Immune to Cancer: The CRI Blog




Sarcomas: Unique Cancers that Merit Further Attention and Research

Sarcomas are unique compared to other types of cancer variations. In contrast to carcinomas, which arise from epithelial cells and account for 80-90% of cancers, the rarer sarcomas arise from the connective tissues of our body, including muscle, fat, bone, and cartilage.

Among adults in the United States, sarcomas account for one percent of all cancer diagnoses. The most common variation globally is Kaposi’s sarcoma, a cancer that forms in blood and lymph vessel lining, which was diagnosed in approximately 42,000 people in 2018. Unfortunately, sarcoma is more prevalent among children, representing 15% of childhood cancer diagnoses. Bone sarcomas in particular occur with greater frequency among children.

Sarcoma cells viewed through a microscope

Numerous patients treated with conventional therapies like chemotherapy and radiation will eventually develop advanced sarcomas that have grown resistant to these approaches. Checkpoint inhibitor immunotherapies aren’t yet effective for most sarcoma patients either, and thus there is an unmet need for better options for patients, both to treat sarcoma and prevent its recurrence.

Immunotherapy could be that solution.

CRI has been funding research for immunotherapy treatments in all types of sarcomas for decades. Since 1997, more than $2.6 million of our funding has been allocated towards sarcoma research. This research covers sarcoma’s potential vulnerabilities to immunotherapy, targeting fusion-derived neoantigens in soft tissue sarcoma, and T cell receptor targets for chordoma, a form of sarcoma that affects the spine or the base of the skull. Four years ago, CRI and the Chordoma Foundation forged a research partnership to accelerate treatment options.

CRI Impact in Sarcoma, especially Chordoma via the CRI-Chordoma Foundation CLIP partnership

Dr. Cassian Yee
  • Cassian Yee, MD, a CRI-Chordoma Foundation CLIP Investigator at the University of Texas MD Anderson Cancer Center, spoke with Arthur Brodsky, PhD, CRI’s associate director of scientific communications, about how he’s tackling chordoma.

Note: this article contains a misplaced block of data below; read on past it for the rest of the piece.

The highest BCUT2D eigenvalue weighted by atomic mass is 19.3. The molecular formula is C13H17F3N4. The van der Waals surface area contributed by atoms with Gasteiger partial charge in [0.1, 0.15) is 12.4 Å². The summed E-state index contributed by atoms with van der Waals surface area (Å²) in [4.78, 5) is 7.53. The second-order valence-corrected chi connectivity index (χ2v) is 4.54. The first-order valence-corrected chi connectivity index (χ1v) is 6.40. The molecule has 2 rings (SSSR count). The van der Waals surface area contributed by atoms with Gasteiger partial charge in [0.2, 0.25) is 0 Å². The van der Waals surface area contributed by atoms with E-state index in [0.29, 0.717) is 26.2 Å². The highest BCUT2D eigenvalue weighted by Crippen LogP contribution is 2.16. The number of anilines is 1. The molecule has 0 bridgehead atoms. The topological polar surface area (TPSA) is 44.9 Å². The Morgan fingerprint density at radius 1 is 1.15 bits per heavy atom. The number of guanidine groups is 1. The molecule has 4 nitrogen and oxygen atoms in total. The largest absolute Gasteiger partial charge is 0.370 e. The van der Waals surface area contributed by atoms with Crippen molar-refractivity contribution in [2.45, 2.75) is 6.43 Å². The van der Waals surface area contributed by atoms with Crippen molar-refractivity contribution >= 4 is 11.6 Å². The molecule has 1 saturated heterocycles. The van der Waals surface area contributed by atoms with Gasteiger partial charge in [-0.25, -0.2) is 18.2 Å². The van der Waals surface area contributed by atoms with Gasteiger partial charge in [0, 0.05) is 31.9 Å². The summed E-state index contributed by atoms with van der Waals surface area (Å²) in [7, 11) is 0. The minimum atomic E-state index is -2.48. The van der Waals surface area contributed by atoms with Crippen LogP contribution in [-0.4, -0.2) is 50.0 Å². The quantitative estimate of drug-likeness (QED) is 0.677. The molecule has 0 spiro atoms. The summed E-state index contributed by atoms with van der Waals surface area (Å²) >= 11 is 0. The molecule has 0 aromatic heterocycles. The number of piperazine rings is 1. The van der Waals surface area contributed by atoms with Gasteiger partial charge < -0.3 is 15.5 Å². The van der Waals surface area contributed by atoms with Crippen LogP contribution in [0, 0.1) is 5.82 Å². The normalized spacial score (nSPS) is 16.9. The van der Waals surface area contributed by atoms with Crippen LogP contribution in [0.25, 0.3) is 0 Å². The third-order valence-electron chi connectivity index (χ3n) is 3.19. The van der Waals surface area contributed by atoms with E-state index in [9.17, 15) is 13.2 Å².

• CRI-Chordoma Foundation CLIP Investigator Christopher Alvarez-Breckenridge, MD, PhD, at the University of Texas MD Anderson Cancer Center, is conducting research on chordoma’s potential vulnerabilities to immunotherapy.
  • CRI-Bristol Myers Squibb Postdoctoral Fellow Lauren B. Banks, PhD, at Memorial Sloan Kettering Cancer Center, focuses on cell therapies for sarcoma.
Dr. Aurelie Dutour

Currently, there are three FDA-approved immunotherapy options for sarcoma patients, all of which are PD-1/PD-L1 checkpoint inhibitor immunotherapies. Atezolizumab is available for patients with alveolar soft part sarcoma, whereas dostarlimab and pembrolizumab are approved for patients with any type of advanced sarcoma that has genomic instability, such as DNA mismatch repair deficiency, high tumor mutational burden (TMB-high), or high microsatellite instability (MSI-high). With continuing support for sarcoma research and immunotherapy treatments, CRI hopes to eliminate sarcoma as part of our effort to create a world immune to cancer.

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